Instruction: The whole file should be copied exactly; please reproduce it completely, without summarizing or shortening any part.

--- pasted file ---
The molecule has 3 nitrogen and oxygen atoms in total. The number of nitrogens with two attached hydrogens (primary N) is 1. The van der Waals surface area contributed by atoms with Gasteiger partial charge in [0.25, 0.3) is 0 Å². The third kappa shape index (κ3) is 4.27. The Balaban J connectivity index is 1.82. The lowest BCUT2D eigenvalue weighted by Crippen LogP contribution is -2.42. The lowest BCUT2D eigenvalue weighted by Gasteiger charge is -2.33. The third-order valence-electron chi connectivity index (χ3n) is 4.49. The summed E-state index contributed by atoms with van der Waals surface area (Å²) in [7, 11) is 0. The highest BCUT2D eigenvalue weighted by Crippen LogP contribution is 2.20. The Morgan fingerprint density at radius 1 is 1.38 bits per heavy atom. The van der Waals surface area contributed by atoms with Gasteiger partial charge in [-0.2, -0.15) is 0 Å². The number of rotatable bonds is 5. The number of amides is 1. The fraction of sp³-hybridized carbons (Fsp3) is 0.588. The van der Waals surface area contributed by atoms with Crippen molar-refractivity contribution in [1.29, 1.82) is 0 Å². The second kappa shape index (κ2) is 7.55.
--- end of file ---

The molecule has 3 nitrogen and oxygen atoms in total. The number of nitrogens with two attached hydrogens (primary N) is 1. The van der Waals surface area contributed by atoms with Gasteiger partial charge in [0.25, 0.3) is 0 Å². The third kappa shape index (κ3) is 4.27. The Balaban J connectivity index is 1.82. The lowest BCUT2D eigenvalue weighted by Crippen LogP contribution is -2.42. The lowest BCUT2D eigenvalue weighted by Gasteiger charge is -2.33. The third-order valence-electron chi connectivity index (χ3n) is 4.49. The summed E-state index contributed by atoms with van der Waals surface area (Å²) in [7, 11) is 0. The highest BCUT2D eigenvalue weighted by Crippen LogP contribution is 2.20. The Morgan fingerprint density at radius 1 is 1.38 bits per heavy atom. The van der Waals surface area contributed by atoms with Gasteiger partial charge in [-0.2, -0.15) is 0 Å². The number of rotatable bonds is 5. The number of amides is 1. The fraction of sp³-hybridized carbons (Fsp3) is 0.588. The van der Waals surface area contributed by atoms with Crippen molar-refractivity contribution in [1.29, 1.82) is 0 Å². The second kappa shape index (κ2) is 7.55.